The James Webb Space Telescope's key pointing instrument is working well in testing, according to two space agencies involved with the observatory's commissioning work.
The Fine Guidance Sensor (FGS), a contribution from Honeywell on behalf of the Canadian Space Agency, successfully "locked on" to a specific guide star in tracking mode on Sunday (Feb. 13), the CSA reported Thursday (Feb. 17).
With FGS working well so far, the instrument will next be used to assist with the ongoing alignment of the 18 hexagonal segments that make up the primary mirror of the telescope, the CSA added. Last week, Webb engineers released a first image of a single star showing many separate views from the different mirror segments, which was expected since alignment is ongoing.
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"In the coming weeks, with the help of the FGS, each mirror segment will be carefully adjusted to 'stack' these [individual segment] views and calibrate the rest of the telescope's optical elements, to ultimately create a highly focused image of a single star," the CSA said.
A NASA statement about the milestone posted on Thursday included commentary from both René Doyon (principal investigator of the Canadian-built instruments on Webb) and outreach scientist Nathalie Ouellette of the Université de Montréal. The two scientists discussed the function of FGS and what to expect in the coming weeks.
"To ensure Webb stays locked on its celestial targets, the FGS measures the exact position of a guide star in its field of view 16 times per second and sends adjustments to the telescope's fine steering mirror about three times per second," the scientists said in the statement.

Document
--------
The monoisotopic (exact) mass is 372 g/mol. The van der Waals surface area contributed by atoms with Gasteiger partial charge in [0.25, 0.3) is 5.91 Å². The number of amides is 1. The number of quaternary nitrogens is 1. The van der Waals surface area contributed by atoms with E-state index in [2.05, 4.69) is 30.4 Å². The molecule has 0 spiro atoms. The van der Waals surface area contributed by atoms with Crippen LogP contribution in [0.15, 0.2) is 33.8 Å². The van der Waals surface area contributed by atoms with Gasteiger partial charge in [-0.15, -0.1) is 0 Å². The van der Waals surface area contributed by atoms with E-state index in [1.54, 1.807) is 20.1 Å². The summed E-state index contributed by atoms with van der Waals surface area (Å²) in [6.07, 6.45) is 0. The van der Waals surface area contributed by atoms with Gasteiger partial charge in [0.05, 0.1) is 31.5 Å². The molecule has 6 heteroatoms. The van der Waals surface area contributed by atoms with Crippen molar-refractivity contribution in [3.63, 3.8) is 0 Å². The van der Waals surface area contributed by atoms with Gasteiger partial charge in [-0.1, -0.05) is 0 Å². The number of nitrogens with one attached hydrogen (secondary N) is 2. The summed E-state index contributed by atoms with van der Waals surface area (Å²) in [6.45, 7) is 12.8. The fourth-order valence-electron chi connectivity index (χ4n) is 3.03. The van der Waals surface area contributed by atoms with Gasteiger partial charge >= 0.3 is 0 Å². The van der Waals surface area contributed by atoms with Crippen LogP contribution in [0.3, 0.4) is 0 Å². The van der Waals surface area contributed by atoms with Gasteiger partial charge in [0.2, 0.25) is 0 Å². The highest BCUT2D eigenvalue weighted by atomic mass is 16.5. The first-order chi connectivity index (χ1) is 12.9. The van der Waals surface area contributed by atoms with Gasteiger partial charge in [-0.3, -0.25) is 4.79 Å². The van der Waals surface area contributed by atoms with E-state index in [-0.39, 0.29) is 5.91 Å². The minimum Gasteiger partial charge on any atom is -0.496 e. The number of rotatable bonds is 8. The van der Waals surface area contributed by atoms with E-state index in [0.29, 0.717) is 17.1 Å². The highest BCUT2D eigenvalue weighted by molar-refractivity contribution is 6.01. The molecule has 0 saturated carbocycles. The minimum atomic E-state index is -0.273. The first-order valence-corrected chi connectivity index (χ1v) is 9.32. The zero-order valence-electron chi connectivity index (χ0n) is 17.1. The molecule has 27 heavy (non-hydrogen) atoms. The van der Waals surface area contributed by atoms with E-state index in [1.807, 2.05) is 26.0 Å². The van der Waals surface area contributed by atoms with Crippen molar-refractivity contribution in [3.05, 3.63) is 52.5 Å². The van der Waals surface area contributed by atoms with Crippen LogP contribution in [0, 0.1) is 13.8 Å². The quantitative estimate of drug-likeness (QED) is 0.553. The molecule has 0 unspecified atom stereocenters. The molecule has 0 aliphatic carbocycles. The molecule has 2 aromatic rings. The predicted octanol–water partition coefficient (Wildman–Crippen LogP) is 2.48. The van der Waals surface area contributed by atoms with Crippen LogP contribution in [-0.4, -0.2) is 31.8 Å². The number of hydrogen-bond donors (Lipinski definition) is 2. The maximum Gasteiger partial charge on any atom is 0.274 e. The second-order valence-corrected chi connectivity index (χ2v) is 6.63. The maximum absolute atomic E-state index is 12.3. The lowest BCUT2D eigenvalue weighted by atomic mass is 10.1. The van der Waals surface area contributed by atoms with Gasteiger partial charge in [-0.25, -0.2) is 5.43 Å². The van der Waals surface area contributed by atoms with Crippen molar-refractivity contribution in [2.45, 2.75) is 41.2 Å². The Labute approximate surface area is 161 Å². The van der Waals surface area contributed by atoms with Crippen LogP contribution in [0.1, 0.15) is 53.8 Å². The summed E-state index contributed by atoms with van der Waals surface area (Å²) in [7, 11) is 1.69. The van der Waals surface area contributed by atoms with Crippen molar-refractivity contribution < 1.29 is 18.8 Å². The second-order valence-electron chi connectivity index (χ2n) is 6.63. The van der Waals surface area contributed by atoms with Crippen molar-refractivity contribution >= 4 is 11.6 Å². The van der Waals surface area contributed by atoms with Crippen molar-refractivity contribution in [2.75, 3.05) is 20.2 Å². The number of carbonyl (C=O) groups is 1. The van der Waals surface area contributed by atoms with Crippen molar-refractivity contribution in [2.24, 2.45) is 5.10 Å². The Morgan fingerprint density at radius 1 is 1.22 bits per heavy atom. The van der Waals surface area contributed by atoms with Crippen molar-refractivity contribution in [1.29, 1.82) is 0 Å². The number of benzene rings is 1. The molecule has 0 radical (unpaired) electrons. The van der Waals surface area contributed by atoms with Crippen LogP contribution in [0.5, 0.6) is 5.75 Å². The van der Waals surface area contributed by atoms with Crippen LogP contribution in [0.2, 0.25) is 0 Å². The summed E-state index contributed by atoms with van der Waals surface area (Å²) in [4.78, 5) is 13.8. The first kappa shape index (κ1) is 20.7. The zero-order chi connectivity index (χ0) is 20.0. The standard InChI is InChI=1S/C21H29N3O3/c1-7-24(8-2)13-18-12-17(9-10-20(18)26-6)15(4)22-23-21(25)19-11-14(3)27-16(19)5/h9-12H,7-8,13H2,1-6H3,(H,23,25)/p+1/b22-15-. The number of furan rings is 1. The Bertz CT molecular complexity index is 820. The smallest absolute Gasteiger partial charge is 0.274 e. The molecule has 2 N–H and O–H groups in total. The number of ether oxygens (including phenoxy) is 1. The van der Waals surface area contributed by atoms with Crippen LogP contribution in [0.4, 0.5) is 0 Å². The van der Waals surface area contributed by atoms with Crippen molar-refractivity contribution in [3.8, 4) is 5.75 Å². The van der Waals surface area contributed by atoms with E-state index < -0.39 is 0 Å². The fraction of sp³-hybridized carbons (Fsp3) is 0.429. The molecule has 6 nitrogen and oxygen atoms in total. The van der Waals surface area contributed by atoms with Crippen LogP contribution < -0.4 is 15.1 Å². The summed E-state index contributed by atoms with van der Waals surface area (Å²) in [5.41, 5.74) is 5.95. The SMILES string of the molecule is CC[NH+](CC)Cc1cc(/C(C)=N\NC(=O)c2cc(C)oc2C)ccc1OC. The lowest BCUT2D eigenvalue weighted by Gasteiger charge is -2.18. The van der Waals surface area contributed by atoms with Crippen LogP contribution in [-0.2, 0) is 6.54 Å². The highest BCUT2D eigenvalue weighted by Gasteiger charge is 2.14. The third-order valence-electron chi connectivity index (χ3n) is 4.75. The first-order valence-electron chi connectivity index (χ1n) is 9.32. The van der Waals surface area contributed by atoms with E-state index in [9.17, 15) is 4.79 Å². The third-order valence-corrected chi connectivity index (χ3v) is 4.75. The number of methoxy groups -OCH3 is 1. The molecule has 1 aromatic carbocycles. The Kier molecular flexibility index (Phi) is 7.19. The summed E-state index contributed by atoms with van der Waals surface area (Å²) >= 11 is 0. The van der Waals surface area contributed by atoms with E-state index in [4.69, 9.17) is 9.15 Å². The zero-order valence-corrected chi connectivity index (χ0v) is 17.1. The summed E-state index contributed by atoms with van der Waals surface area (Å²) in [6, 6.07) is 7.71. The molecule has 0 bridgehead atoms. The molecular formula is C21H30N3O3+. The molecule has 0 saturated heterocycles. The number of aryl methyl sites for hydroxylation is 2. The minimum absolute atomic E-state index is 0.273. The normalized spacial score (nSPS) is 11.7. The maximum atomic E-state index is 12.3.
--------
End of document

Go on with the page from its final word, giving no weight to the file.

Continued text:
Speaking about the milestone, the scientists said they were "thrilled" that the guiding is working well so far; they are also looking forward to FGS continuing to assist Webb's Near-Infrared Camera (NIRCam) with pointing in the right direction.
"From now on, the alignment process of the telescope mirrors will take place with FGS guiding, while NIRCam images provide the diagnostic information for mirror adjustments," the scientists added.
Webb's commissioning period is expected to take several months, in large part because the instruments are still cooling after its Dec. 25 launch and month-long journey to a Lagrange point deep in space. The instruments are designed to operate at minus 384 degrees Fahrenheit (minus 233 degrees Celsius) as Webb seeks out heat-emitting objects in the universe.
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Elizabeth Howell (she/her), Ph.D., is a staff writer in the spaceflight channel since 2022 covering diversity, education and gaming as well. She was contributing writer for Space.com for 10 years before joining full-time. Elizabeth's reporting includes multiple exclusives with the White House and Office of the Vice-President of the United States, an exclusive conversation with aspiring space tourist (and NSYNC bassist) Lance Bass, speaking several times with the International Space Station, witnessing five human spaceflight launches on two continents, flying parabolic, working inside a spacesuit, and participating in a simulated Mars mission. Her latest book, "Why Am I Taller?", is co-written with astronaut Dave Williams. Elizabeth holds a Ph.D. and M.Sc. in Space Studies from the University of North Dakota, a Bachelor of Journalism from Canada's Carleton University and a Bachelor of History from Canada's Athabasca University. Elizabeth is also a post-secondary instructor in communications and science at several institutions since 2015; her experience includes developing and teaching an astronomy course at Canada's Algonquin College (with Indigenous content as well) to more than 1,000 students since 2020. Elizabeth first got interested in space after watching the movie Apollo 13 in 1996, and still wants to be an astronaut someday. Mastodon: https://qoto.org/@howellspace